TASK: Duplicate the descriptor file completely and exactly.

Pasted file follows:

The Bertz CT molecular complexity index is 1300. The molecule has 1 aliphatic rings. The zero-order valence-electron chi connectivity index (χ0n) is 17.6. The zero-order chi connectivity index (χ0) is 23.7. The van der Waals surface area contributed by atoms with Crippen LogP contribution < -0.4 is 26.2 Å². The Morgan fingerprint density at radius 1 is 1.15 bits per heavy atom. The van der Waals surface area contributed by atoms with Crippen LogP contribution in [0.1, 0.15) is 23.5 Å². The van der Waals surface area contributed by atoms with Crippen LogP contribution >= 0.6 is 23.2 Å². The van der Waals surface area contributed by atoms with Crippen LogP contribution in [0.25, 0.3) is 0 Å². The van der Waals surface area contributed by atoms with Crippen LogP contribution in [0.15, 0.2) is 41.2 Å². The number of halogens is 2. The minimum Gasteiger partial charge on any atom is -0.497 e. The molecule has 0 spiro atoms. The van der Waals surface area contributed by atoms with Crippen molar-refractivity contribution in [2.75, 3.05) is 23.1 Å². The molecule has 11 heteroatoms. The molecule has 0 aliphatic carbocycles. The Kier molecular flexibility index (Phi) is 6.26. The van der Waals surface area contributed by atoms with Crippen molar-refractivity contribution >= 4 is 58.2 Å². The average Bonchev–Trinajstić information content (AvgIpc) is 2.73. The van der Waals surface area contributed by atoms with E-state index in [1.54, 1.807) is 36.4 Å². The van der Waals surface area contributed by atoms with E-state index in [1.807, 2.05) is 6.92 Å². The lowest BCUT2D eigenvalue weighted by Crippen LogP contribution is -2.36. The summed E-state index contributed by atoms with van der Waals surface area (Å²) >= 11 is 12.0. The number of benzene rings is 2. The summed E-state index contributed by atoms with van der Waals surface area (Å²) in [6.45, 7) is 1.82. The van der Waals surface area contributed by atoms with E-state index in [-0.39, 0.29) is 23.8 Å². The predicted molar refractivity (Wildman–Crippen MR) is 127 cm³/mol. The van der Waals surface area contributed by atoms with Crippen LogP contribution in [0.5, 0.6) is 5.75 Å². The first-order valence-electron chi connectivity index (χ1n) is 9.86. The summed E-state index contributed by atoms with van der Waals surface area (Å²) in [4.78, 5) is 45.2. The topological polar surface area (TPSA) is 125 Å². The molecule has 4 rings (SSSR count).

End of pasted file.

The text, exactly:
The Bertz CT molecular complexity index is 1300. The molecule has 1 aliphatic rings. The zero-order valence-electron chi connectivity index (χ0n) is 17.6. The zero-order chi connectivity index (χ0) is 23.7. The van der Waals surface area contributed by atoms with Crippen LogP contribution < -0.4 is 26.2 Å². The Morgan fingerprint density at radius 1 is 1.15 bits per heavy atom. The van der Waals surface area contributed by atoms with Crippen LogP contribution in [0.1, 0.15) is 23.5 Å². The van der Waals surface area contributed by atoms with Crippen LogP contribution >= 0.6 is 23.2 Å². The van der Waals surface area contributed by atoms with Crippen LogP contribution in [0.25, 0.3) is 0 Å². The van der Waals surface area contributed by atoms with Crippen LogP contribution in [0.15, 0.2) is 41.2 Å². The number of halogens is 2. The minimum Gasteiger partial charge on any atom is -0.497 e. The molecule has 0 spiro atoms. The van der Waals surface area contributed by atoms with Crippen molar-refractivity contribution in [2.75, 3.05) is 23.1 Å². The molecule has 11 heteroatoms. The molecule has 0 aliphatic carbocycles. The Kier molecular flexibility index (Phi) is 6.26. The van der Waals surface area contributed by atoms with Crippen molar-refractivity contribution >= 4 is 58.2 Å². The average Bonchev–Trinajstić information content (AvgIpc) is 2.73. The van der Waals surface area contributed by atoms with E-state index in [1.54, 1.807) is 36.4 Å². The van der Waals surface area contributed by atoms with E-state index in [1.807, 2.05) is 6.92 Å². The lowest BCUT2D eigenvalue weighted by Crippen LogP contribution is -2.36. The summed E-state index contributed by atoms with van der Waals surface area (Å²) >= 11 is 12.0. The number of benzene rings is 2. The summed E-state index contributed by atoms with van der Waals surface area (Å²) in [6.45, 7) is 1.82. The van der Waals surface area contributed by atoms with E-state index in [-0.39, 0.29) is 23.8 Å². The predicted molar refractivity (Wildman–Crippen MR) is 127 cm³/mol. The van der Waals surface area contributed by atoms with Crippen LogP contribution in [0.5, 0.6) is 5.75 Å². The first-order valence-electron chi connectivity index (χ1n) is 9.86. The summed E-state index contributed by atoms with van der Waals surface area (Å²) in [4.78, 5) is 45.2. The topological polar surface area (TPSA) is 125 Å². The molecule has 4 rings (SSSR count).